The book of Zechariah, which takes place in the years following the Jews' return from exile in the fifth century B.C.E., relates that a number of prominent individuals asked the prophet whether they should continue to mourn the destruction of the temple in the month of Av now that the Jews had been restored to their land and the temple was being rebuilt (Zech. 7:3). In classic Jewish fashion, Zechariah answered a question with a question:
When you fasted and lamented in the fifth and seventh months all these seventy years, did you fast for my [God's] benefit? And when you eat and drink, who but you does the eating, and who but you does the drinking (7:5-6)?
The prophecy proceeds to relate the story of the preceding exile and restoration in theological terms. Before the exile, God sent prophets to tell the Israelites to "execute true justice; deal loyally and compassionately with one another" (7:10). Because they did not heed the prophetic message, the people were exiled. Now, however, they have been restored.
For thus said the Lord of Hosts: Just as I planned to afflict you when your fathers provoked Me to anger and did not relent ... so, at this time, I have turned and planned to do good to Jerusalem and to the House of Judah. Have no fear! These are the things you are to do: Speak the truth to one another, judge honestly, and render judgements of peace in your gates (8:14-17).
Though admittedly ambiguous, Zechariah's response seems to suggest that his questioners are missing the point. Fasting and mourning are merely human responses to tragedy. The divine imperative is to act justly and thereby avoid the conditions that led to tragedy in the first place. The prophet seems optimistic that the new Jewish commonwealth will be blessed with truth and justice, peace and prosperity, and the admiration of surrounding peoples. Thus, he declares:
The fast of the fourth month, the fast of the fifth month, the fast of the seventh month, and the fast of the tenth month shall become occasions for joy and gladness, happy festivals for the House of Judah; but you must love truth and peace (8:19).
The four fasts mentioned by Zechariah are traditionally taken to refer to the four fasts commemorating the downfall of the first commonwealth: the Seventeenth of Tammuz (the "fast of the fourth month"), the Ninth of Av (the "fast of the fifth month"), the Fast of Gedaliah (the "fast of the seventh month"), and the Tenth of Tevet (the "fast of the tenth month").
The rabbis of the Talmud, turning to this text for halakhic guidance, were understandably perplexed. Focusing on the wording of Zech. 8:19, they ask (b. Rosh Hashanah 18b), "They are called 'fasts' and they are called 'occasions for joy and gladness'" -- which is it? The Gemara answers that these days are to be observed as happy occasions in times of peace and as fasts in times when there is no peace. Rav Papa adds that when the situation is ambiguous, "if they wish, they shall fast; if they wish, they need not fast."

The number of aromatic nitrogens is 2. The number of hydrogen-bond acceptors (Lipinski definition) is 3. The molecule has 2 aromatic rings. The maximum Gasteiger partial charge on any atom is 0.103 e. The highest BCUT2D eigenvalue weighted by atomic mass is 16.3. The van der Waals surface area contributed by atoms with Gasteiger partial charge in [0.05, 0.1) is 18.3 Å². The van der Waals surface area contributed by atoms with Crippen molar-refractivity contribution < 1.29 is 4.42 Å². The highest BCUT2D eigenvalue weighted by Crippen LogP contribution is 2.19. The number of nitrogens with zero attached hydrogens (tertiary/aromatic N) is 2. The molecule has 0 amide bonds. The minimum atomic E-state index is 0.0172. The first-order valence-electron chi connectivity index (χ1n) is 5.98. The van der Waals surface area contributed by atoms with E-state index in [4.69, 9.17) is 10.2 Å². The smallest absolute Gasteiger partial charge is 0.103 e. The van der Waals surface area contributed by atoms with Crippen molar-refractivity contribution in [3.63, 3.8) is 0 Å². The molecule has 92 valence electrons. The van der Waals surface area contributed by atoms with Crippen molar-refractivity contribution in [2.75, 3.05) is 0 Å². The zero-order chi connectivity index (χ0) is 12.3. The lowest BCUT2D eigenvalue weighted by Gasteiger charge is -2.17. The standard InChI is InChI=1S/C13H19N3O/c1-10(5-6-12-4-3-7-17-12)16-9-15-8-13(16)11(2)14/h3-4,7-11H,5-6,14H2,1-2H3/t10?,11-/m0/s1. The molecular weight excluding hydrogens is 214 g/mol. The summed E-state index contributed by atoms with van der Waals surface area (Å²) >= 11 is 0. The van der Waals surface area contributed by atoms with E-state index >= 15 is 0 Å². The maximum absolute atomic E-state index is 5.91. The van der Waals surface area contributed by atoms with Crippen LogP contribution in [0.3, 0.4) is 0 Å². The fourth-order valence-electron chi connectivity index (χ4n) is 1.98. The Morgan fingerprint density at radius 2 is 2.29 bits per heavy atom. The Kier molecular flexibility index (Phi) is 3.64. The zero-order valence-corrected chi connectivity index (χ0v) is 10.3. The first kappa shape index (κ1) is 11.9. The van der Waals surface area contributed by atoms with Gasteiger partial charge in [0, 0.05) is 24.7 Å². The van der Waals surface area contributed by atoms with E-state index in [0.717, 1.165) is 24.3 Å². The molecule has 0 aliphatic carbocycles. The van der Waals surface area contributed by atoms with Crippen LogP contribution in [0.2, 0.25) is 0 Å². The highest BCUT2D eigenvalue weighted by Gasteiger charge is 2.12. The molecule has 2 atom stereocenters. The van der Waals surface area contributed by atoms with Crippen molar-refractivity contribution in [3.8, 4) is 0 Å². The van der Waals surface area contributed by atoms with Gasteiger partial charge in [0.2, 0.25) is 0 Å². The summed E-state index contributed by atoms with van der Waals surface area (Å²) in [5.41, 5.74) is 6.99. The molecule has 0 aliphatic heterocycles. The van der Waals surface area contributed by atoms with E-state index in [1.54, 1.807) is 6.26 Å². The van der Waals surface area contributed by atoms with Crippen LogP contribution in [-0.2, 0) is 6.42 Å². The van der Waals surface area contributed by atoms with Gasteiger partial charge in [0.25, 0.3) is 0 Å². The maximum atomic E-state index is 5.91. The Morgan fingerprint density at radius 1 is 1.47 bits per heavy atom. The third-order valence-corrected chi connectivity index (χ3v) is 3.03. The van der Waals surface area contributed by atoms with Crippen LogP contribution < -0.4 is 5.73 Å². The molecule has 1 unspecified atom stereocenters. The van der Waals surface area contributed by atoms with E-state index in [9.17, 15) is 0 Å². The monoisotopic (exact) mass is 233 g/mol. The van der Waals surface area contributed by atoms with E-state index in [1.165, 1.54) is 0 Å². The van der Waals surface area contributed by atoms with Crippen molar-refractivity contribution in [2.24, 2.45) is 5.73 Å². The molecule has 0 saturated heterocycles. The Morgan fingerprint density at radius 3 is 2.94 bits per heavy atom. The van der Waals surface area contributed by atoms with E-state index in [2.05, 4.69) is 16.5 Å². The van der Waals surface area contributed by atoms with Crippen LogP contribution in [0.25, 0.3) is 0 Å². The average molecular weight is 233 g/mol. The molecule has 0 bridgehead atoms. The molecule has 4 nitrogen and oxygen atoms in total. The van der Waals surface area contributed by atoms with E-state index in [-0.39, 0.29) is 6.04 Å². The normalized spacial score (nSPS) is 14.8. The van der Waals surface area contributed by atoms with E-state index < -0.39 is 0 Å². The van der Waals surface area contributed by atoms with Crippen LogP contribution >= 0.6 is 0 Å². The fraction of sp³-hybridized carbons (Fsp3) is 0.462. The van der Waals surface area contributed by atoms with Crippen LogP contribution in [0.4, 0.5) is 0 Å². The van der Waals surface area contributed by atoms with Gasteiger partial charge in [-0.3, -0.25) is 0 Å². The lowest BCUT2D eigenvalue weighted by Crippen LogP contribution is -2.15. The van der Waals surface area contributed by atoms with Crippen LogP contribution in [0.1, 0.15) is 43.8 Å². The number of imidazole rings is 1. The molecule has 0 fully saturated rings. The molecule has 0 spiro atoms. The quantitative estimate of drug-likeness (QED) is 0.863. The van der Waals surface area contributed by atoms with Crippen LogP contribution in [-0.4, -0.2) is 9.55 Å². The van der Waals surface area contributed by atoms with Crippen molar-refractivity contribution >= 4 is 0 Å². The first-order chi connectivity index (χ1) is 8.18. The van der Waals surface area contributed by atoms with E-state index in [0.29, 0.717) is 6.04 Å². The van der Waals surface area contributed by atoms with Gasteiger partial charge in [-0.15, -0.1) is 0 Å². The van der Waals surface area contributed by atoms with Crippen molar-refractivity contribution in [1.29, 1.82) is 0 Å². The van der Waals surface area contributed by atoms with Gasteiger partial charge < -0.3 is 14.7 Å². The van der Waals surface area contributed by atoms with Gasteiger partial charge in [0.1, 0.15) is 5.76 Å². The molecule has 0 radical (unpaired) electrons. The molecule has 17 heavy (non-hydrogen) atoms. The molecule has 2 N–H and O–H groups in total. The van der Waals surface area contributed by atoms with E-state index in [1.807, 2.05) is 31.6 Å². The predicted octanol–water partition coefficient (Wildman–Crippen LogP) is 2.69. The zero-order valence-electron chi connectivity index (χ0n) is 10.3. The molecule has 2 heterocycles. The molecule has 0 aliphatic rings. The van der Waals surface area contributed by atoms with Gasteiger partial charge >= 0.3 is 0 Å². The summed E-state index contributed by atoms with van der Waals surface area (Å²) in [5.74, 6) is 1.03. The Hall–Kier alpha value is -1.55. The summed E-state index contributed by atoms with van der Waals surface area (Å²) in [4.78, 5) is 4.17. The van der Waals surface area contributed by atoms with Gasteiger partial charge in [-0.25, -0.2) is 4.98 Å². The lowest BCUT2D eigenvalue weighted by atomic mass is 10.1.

Rabbi Yehonatan Chipman notes that, while the fasts were observed by nearly all Jewish communities after the destruction of the second temple, some prominent rabbis considered changing the custom following the unification of Jerusalem in 1967. All agreed that the Ninth of Av should continue to be observed as a fast day, since the temple had not been rebuilt. The other fast days, however, commemorated the loss of Jerusalem, and Jerusalem had been regained. On the first Seventeenth of Tammuz following the Six-Day war, many Jews in Israel and abroad made festive meals. The abolition of the fast, however, did not ultimately take hold in observant communities. And so here I am today, observing the fast.
Is this as it should be? From a halakhic perspective, Chipman notes, there are arguments to be made on either side. Rashi interprets the Gemara's "times of peace" as a reference to Jewish sovereignty, which would suggest that all the fasts (including the Ninth of Av) should be observed as feasts today. Maimonides and Rabbeinu Hannanel, on the other hand, suggest that these days should all be observed as fasts as long as the temple lies in ruins. In a less traditional vein, I would suggest that the fasts should continue to be observeded because the society that Zechariah envisioned -- one of truth and justice, international recognition, and above all, peace -- has not become reality. At times, it may seem that that the fulfillmentnt of that vision is within reach, and that may justify a relaxation of the traditional mourning rites. This week, sadly, is not one of those times.
With seven Israeli soldiers killed, two kidnapped, and the beginning of what Yossi Klein Halevi calls "Israel's next war," there is a great deal to pray for. Avraham Hein offers a psalm as well as the official prayer for IDF soldiers, which can be added to the traditional fast day prayers or recited at any time.
May the One Who Releases the Bound return the captured soldiers to their families. May the One Who Comforts Mourners console the bereaved among the other mourners of Zion and Jerusalem. And may the One Who Makes Peace in the Heavens bring peace to Israel, now, speedily, and soon.